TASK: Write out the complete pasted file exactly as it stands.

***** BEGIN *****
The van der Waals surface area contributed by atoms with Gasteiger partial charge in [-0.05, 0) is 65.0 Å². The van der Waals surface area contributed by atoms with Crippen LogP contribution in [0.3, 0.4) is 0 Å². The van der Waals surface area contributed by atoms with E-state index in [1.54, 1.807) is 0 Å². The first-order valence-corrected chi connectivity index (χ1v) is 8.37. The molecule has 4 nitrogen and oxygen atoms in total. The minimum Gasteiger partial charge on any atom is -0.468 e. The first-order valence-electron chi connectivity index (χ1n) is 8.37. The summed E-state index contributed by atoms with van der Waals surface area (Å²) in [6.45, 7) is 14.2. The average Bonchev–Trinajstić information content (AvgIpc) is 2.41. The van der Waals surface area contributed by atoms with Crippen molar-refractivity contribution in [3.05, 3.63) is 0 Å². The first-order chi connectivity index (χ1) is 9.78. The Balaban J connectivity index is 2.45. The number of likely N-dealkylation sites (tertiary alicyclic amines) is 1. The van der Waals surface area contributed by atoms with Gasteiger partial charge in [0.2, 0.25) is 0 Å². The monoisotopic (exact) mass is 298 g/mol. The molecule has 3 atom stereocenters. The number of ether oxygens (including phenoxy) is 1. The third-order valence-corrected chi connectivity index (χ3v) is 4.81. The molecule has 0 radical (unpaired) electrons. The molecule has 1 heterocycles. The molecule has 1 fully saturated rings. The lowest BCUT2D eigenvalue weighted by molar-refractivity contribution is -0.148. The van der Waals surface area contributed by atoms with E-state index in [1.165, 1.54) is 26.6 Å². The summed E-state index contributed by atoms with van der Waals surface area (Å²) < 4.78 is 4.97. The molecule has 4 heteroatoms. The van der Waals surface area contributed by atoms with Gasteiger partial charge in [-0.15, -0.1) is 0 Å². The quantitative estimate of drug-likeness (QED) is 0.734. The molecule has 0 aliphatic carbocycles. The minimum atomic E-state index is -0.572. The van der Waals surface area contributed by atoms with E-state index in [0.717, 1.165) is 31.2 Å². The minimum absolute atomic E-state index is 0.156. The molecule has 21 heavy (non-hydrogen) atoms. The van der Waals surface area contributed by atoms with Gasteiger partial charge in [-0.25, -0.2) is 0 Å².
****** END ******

The van der Waals surface area contributed by atoms with Gasteiger partial charge in [-0.05, 0) is 65.0 Å². The van der Waals surface area contributed by atoms with Crippen LogP contribution in [0.3, 0.4) is 0 Å². The van der Waals surface area contributed by atoms with E-state index in [1.54, 1.807) is 0 Å². The first-order valence-corrected chi connectivity index (χ1v) is 8.37. The molecule has 4 nitrogen and oxygen atoms in total. The minimum Gasteiger partial charge on any atom is -0.468 e. The first-order valence-electron chi connectivity index (χ1n) is 8.37. The summed E-state index contributed by atoms with van der Waals surface area (Å²) in [6.45, 7) is 14.2. The average Bonchev–Trinajstić information content (AvgIpc) is 2.41. The van der Waals surface area contributed by atoms with Crippen molar-refractivity contribution in [3.05, 3.63) is 0 Å². The first-order chi connectivity index (χ1) is 9.78. The Balaban J connectivity index is 2.45. The number of likely N-dealkylation sites (tertiary alicyclic amines) is 1. The van der Waals surface area contributed by atoms with Gasteiger partial charge in [0.2, 0.25) is 0 Å². The monoisotopic (exact) mass is 298 g/mol. The molecule has 3 atom stereocenters. The number of ether oxygens (including phenoxy) is 1. The third-order valence-corrected chi connectivity index (χ3v) is 4.81. The molecule has 0 radical (unpaired) electrons. The molecule has 1 heterocycles. The molecule has 1 fully saturated rings. The lowest BCUT2D eigenvalue weighted by molar-refractivity contribution is -0.148. The van der Waals surface area contributed by atoms with E-state index in [1.165, 1.54) is 26.6 Å². The summed E-state index contributed by atoms with van der Waals surface area (Å²) < 4.78 is 4.97. The molecule has 4 heteroatoms. The van der Waals surface area contributed by atoms with Gasteiger partial charge in [-0.15, -0.1) is 0 Å². The quantitative estimate of drug-likeness (QED) is 0.734. The molecule has 0 aliphatic carbocycles. The minimum atomic E-state index is -0.572. The van der Waals surface area contributed by atoms with E-state index in [0.717, 1.165) is 31.2 Å². The minimum absolute atomic E-state index is 0.156. The molecule has 21 heavy (non-hydrogen) atoms. The van der Waals surface area contributed by atoms with Gasteiger partial charge in [-0.25, -0.2) is 0 Å².